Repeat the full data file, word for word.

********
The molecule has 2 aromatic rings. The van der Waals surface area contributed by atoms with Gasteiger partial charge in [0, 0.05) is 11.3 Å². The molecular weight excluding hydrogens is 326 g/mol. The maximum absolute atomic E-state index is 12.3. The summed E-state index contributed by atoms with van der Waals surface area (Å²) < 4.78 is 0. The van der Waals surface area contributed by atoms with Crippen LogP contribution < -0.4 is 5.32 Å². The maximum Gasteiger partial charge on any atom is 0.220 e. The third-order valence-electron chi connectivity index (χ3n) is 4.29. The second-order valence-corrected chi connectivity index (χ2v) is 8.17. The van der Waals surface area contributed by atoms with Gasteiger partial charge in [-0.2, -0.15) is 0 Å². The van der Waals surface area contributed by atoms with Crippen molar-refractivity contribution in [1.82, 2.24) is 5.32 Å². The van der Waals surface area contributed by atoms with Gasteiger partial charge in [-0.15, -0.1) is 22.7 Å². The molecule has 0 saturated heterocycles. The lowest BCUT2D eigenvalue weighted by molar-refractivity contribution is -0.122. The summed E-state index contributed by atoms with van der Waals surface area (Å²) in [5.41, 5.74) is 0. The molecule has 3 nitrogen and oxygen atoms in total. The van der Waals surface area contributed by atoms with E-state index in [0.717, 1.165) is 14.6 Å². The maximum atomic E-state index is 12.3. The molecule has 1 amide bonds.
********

The molecule has 2 aromatic rings. The van der Waals surface area contributed by atoms with Gasteiger partial charge in [0, 0.05) is 11.3 Å². The molecular weight excluding hydrogens is 326 g/mol. The maximum absolute atomic E-state index is 12.3. The summed E-state index contributed by atoms with van der Waals surface area (Å²) < 4.78 is 0. The van der Waals surface area contributed by atoms with Crippen LogP contribution < -0.4 is 5.32 Å². The maximum Gasteiger partial charge on any atom is 0.220 e. The third-order valence-electron chi connectivity index (χ3n) is 4.29. The second-order valence-corrected chi connectivity index (χ2v) is 8.17. The van der Waals surface area contributed by atoms with Gasteiger partial charge in [-0.2, -0.15) is 0 Å². The van der Waals surface area contributed by atoms with Crippen molar-refractivity contribution in [1.82, 2.24) is 5.32 Å². The van der Waals surface area contributed by atoms with Gasteiger partial charge in [-0.15, -0.1) is 22.7 Å². The molecule has 0 saturated heterocycles. The lowest BCUT2D eigenvalue weighted by molar-refractivity contribution is -0.122. The summed E-state index contributed by atoms with van der Waals surface area (Å²) in [5.41, 5.74) is 0. The molecule has 3 nitrogen and oxygen atoms in total. The van der Waals surface area contributed by atoms with E-state index in [0.717, 1.165) is 14.6 Å². The maximum atomic E-state index is 12.3. The molecule has 1 amide bonds.